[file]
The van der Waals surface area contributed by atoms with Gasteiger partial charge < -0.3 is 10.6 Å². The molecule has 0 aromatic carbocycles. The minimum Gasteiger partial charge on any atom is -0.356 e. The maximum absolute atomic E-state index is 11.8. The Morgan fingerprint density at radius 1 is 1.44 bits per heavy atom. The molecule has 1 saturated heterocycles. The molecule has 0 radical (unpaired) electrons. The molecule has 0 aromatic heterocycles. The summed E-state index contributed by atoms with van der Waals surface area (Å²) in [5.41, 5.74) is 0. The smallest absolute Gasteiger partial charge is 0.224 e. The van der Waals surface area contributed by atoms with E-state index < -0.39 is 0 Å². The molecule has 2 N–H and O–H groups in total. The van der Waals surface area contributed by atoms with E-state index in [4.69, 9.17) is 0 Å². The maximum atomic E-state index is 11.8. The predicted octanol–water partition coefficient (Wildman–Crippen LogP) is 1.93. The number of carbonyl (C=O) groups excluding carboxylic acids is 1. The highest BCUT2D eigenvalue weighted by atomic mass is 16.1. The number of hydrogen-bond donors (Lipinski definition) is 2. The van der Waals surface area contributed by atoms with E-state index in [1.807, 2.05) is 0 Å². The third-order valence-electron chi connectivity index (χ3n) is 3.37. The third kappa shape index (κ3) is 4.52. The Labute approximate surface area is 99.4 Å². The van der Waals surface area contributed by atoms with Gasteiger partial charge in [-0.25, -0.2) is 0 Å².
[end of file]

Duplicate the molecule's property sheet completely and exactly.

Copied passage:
The van der Waals surface area contributed by atoms with Gasteiger partial charge < -0.3 is 10.6 Å². The molecule has 0 aromatic carbocycles. The minimum Gasteiger partial charge on any atom is -0.356 e. The maximum absolute atomic E-state index is 11.8. The Morgan fingerprint density at radius 1 is 1.44 bits per heavy atom. The molecule has 1 saturated heterocycles. The molecule has 0 radical (unpaired) electrons. The molecule has 0 aromatic heterocycles. The summed E-state index contributed by atoms with van der Waals surface area (Å²) in [5.41, 5.74) is 0. The smallest absolute Gasteiger partial charge is 0.224 e. The van der Waals surface area contributed by atoms with E-state index < -0.39 is 0 Å². The molecule has 2 N–H and O–H groups in total. The van der Waals surface area contributed by atoms with E-state index in [4.69, 9.17) is 0 Å². The maximum atomic E-state index is 11.8. The predicted octanol–water partition coefficient (Wildman–Crippen LogP) is 1.93. The number of carbonyl (C=O) groups excluding carboxylic acids is 1. The highest BCUT2D eigenvalue weighted by atomic mass is 16.1. The number of hydrogen-bond donors (Lipinski definition) is 2. The van der Waals surface area contributed by atoms with E-state index in [1.807, 2.05) is 0 Å². The third-order valence-electron chi connectivity index (χ3n) is 3.37. The third kappa shape index (κ3) is 4.52. The Labute approximate surface area is 99.4 Å². The van der Waals surface area contributed by atoms with Gasteiger partial charge in [-0.25, -0.2) is 0 Å².